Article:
The residents of ur have become an embarrassing reminder of governmental failure and neglect. The authorities are prepared to do anything to rid themselves and the public of a symbol of their incompetence and negligence. The Government even closes a bank account that the residents communally opened. It is suspected that the vandals who destroy some of the few civilised aspects of life in the estate are hired by those who have a vested interest in its evacuation. They become forgotten and ignored by the outside world.

While Macauley describes parts of his novel as containing ‘amusing bits’, he also acknowledges that ‘there’s another side of me that is dark, troubled’. The plight and behaviour of those who eke out an existence over 11 years is nothing short of gloomy and depressing. They endure dreadful odours from the open sewerage and the tip. As the story unfolds they eat anything they can get and live in squalor. The electricity and water are turned off, their lives are miserable.

There is a fine line between the awe we may feel at the indominatability of the human spirit, even in the most horrific circumstances, and the appal we feel for the steady deprivation that the residents of ur impose on themselves. There is little to celebrate as the life of each resident disintegrates. Unwashed, hungry and isolated from the outside world, they can only find some solace in each other’s company.

There is a community spirit but even that collapses in the face of poverty and the idle existence away from other humans. The few moments of celebration come when outsiders arrive and offer improvements. Jodie’s arrival added ‘a new spirit of enterprise’ and Marie-Claire’s appearance, all the way from France, enlivens the mood and atmosphere for a time.

One by one, however, individuals can no longer bear the deprivation of their existence. Slug perceives the hopelessness of the situation and flees in the night. Instead of understanding, those left behind ignore the contributions he has made to the community by opening a cafe, but instead delete ‘all trace of Slug’s influence’ and ‘from that day on he became ur’s much needed bete noir’. In his return there is some substance in his claim that he has done everything he can to help them with the authorities, but he is reviled and chased away with a blast from Michael’s rifle.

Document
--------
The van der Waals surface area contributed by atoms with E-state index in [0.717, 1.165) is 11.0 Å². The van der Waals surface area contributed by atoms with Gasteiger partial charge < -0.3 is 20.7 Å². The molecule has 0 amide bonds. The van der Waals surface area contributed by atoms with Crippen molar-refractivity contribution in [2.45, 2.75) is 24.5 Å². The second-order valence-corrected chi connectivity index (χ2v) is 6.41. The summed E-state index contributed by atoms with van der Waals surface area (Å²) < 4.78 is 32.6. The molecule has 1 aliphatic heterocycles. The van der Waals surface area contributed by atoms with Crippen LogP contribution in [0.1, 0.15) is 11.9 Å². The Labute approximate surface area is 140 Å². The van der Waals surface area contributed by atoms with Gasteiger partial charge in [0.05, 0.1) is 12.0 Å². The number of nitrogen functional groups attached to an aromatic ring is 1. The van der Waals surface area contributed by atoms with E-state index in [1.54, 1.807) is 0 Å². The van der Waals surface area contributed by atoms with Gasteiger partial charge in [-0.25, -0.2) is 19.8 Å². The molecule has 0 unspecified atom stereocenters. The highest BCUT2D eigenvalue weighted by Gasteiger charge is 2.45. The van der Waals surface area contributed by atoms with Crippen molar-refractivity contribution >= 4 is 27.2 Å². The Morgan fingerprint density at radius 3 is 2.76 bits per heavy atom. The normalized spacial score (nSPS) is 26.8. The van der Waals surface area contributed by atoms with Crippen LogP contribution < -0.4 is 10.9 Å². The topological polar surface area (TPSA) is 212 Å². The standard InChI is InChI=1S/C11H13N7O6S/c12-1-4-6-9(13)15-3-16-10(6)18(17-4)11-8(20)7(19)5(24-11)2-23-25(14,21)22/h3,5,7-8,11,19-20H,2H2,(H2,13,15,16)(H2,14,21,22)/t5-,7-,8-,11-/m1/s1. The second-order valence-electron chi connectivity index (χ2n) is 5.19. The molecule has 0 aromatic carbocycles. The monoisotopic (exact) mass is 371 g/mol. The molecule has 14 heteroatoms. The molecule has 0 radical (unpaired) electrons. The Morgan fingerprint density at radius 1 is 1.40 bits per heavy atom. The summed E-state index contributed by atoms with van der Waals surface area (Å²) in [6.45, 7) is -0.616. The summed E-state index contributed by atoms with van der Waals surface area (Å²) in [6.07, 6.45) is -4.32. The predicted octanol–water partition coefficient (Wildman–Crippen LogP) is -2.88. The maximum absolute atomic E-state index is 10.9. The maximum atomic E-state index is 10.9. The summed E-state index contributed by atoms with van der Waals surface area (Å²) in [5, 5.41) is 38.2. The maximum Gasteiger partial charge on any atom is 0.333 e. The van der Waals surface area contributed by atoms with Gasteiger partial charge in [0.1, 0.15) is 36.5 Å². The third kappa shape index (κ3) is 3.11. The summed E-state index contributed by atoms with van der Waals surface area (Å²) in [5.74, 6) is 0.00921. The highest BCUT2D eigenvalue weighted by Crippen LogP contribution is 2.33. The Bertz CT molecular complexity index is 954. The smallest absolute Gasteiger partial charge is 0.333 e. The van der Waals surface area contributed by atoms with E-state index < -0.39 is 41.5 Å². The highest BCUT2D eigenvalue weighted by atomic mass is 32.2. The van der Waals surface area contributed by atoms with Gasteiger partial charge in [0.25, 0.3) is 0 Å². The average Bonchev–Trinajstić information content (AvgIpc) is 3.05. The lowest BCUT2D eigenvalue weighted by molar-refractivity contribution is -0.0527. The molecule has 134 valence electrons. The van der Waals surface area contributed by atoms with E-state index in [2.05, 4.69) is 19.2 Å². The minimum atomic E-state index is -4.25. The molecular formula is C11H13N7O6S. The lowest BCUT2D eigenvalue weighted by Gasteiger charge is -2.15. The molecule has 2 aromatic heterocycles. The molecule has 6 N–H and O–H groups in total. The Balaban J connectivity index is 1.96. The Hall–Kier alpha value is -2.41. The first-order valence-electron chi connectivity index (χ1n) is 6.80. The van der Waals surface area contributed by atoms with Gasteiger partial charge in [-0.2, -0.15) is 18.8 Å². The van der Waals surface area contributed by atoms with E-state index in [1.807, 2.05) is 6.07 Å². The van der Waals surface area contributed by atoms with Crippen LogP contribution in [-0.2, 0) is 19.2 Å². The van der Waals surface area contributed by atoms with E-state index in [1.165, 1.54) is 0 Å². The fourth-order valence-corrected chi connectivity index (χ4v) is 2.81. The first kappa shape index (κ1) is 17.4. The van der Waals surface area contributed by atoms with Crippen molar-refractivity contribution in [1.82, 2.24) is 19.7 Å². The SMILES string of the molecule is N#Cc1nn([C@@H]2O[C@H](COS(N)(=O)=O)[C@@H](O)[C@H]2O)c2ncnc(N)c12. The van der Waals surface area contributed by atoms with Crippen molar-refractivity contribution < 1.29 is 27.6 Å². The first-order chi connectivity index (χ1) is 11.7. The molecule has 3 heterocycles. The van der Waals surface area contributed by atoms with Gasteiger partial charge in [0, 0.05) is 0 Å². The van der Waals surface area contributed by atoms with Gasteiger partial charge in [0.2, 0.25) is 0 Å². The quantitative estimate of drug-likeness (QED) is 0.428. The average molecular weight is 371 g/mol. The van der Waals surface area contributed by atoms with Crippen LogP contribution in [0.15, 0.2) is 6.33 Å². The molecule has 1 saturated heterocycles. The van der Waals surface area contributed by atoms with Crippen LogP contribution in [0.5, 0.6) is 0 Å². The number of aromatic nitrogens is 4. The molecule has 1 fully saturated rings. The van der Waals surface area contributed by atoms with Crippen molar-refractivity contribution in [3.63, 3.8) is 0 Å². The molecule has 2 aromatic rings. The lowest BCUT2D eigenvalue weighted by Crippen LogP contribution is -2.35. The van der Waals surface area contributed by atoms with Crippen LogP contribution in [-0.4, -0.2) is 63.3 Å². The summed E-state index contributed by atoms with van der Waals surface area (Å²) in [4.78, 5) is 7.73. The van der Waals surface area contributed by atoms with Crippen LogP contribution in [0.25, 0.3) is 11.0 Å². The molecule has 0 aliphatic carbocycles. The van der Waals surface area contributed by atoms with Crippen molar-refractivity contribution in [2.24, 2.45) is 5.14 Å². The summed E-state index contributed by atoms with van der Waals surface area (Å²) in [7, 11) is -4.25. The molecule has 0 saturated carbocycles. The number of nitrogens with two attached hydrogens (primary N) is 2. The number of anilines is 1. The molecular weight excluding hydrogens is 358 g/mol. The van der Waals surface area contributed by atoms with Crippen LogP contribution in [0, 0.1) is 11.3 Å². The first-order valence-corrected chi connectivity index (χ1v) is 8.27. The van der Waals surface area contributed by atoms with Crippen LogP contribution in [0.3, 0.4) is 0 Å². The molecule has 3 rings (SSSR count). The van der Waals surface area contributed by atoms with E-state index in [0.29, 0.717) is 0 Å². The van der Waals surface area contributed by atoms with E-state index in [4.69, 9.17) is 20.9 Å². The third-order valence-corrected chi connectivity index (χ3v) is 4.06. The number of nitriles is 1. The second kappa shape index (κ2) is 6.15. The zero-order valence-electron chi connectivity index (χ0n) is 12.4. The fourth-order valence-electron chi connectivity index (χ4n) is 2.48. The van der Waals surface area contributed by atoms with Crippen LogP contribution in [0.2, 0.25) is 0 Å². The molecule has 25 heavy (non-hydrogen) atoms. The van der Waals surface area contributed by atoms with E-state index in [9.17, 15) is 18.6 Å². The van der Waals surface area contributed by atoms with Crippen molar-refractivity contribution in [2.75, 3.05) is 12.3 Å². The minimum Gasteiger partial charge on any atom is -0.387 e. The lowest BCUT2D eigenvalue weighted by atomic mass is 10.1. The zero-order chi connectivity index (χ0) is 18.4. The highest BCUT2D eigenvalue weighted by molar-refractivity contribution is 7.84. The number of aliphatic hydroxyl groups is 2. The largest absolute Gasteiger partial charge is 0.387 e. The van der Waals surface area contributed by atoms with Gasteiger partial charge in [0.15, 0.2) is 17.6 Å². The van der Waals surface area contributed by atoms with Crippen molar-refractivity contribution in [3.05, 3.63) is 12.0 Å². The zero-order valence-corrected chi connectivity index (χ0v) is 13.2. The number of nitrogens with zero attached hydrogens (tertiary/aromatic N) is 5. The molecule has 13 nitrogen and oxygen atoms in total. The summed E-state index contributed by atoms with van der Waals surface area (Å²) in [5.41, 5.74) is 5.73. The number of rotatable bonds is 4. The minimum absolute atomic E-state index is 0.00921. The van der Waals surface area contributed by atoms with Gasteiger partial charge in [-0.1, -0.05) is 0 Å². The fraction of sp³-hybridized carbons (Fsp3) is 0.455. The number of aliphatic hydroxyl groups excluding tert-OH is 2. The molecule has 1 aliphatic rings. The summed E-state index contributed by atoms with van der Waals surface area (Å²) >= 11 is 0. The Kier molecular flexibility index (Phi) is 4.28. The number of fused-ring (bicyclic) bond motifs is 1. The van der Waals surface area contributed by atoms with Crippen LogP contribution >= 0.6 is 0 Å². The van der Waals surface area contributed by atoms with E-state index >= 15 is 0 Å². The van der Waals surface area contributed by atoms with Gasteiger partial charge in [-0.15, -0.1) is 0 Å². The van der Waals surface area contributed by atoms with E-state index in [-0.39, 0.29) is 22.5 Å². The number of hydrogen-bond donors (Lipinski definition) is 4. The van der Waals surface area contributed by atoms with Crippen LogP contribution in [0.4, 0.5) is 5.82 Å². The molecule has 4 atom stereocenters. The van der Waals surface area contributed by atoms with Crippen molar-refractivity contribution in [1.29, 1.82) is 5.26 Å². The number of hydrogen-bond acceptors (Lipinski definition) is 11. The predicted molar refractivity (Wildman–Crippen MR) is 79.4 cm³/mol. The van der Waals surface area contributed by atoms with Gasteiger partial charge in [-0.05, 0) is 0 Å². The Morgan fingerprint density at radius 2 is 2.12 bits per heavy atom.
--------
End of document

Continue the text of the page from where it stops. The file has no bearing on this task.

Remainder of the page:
Vito is responsible for enormous contributions with his resourcefulness. He possesses left-leaning ideologies and offers his talents as a vegetable gardener, but he too steals away in the night after finally succumbing to the reality of their plight. Even Alex disappears, driving his bulldozer through the wall built to keep the world out.

Although Bram does not leave, he recognises ‘it’s an unguarded stairway, easily descended, from the warm house of solitude to the dungeon of loneliness and I had without knowing begun to descend it’.

Once the improbable deaths of Nanna and Dave occur, it is left to five defiants who are under the influence of Michael. At first he is a somewhat comical eccentric, but as the tale unfolds, it is clear that he is dangerous - to himself and others. Symbolically, his visual handicap occurs when he creates the tension of a wire too tight and it snaps. Michael, too, is psychologically stretched tight and ultimately snaps. His menacing presence seems to drag the inhabitants of ur down with him, ‘no one dared argue with him’. Not even his daughter could influence him and ‘his behaviour became increasingly reckless and bizarre’. It is interesting to note the allegiance this madman is able to elicit even when it is clear his actions are not in the interest of those around him. He has become ‘like some prowling animal, his mind completely gone’. This does not, however, diminish his influence. The narrator ‘could hardly look Craig in the eye, so infected had he become with Michael’s madness’.

It is a madness that is played out in the actions of Jodie, his daughter, which opens and finishes the tale. According to the blueprints for a barbed-wire canoe, she must ‘be sure you’re sick of life, say to yourself: I’ve had enough’.

Her drowning in the creek and the death of Bram’s and her unborn baby is the final chapter in a tragic story. As Bram completes his archaeological dig and unearths artefacts, he writes the history of a failed estate and its destruction of those who tried to make a life out of hollow promises on ‘40 hectares of abandoned farmland’.

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Study Guides

VATE Inside Stories: Blueprints for a Barbed-Wire Canoe
Insight Study Guide: Blueprints for a Barbed-Wire Canoe
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Insight: Sample Exam and SAC Essays for Blueprints for a Barbed-Wire Canoe
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Macauley biography
Macauley, Caravan Story